Sambucus racemosa (Red elderberry)

Deciduous aromatic shrub or small tree up to 20 ft. tall with bright red berries and creamy white flowers, blooming April to September. Occurs on well-drained deep, loamy nutrient rich soils along streambanks, ravines, swamps, moist forest openings and upland sites near wetlands; up to 12,000 ft. elevation. Common throughout its range, often occurring within conifer and alder communities. Densely rhizomatous pioneer, good for erosion control on moist sites. Sprouts from crown and rhizomes after disturbance and wildfire; some populations lack rhizomes. May be tolerant of heavy metal contaminated soils on mining and smelting sites. Provides cover and nesting for wildlife and berries feed numerous birds and small mammals. Palatability to livestock and wildlife varies due to the natural cyanide content of individual plants. Intolerant of heavy browsing. Native cavity nesting bees live inside the pithy stems of old dried growth. Hummingbirds forage flower nectar.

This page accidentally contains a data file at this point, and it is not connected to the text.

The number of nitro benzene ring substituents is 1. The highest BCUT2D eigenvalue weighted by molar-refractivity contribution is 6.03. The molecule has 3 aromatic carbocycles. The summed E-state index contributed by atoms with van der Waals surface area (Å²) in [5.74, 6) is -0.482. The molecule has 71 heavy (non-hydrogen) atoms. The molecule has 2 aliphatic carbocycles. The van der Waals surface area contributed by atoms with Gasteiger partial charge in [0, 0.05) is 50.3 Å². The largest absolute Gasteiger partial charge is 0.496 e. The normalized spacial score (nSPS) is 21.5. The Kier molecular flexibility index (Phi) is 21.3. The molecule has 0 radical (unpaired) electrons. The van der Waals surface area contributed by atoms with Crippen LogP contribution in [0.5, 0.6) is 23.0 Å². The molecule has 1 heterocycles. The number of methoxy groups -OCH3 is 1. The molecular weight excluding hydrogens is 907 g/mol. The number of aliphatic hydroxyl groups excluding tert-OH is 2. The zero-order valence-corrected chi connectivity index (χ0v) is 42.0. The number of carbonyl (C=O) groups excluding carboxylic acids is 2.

Sambucus racemosa (Red elderberry) map.png


Family: Caprifoliaceae

Duration: Perennial

Growth Habit: Shrub/tree

Native Status: Native

Growth Form: Multiple stem

Mature Height: 10-20 ft.

Bloom Color: White

Fruit/Seed Color: Red/black

Bloom Period: Spring

Annual Precipitation: 10-60 in.

Drought Tolerance: 

Shade Tolerance: Intermediate

Elevation: up to 9,500 ft.

Wetland Indicator Status: FACU

Fire Resistance: No

Fire Tolerance: Medium

Nitrogen Fixation: None


Coarse Texture: Yes

Medium Texture: Yes

Fine Texture: No

Salinity Tolerance: None

CaCO3 Tolerance: Medium

pH Range: 5.0-8.0


Seeds per Pound: 286,000

Seeding Rate:  PLS lbs/acre

Season: Fall

Days to Germination: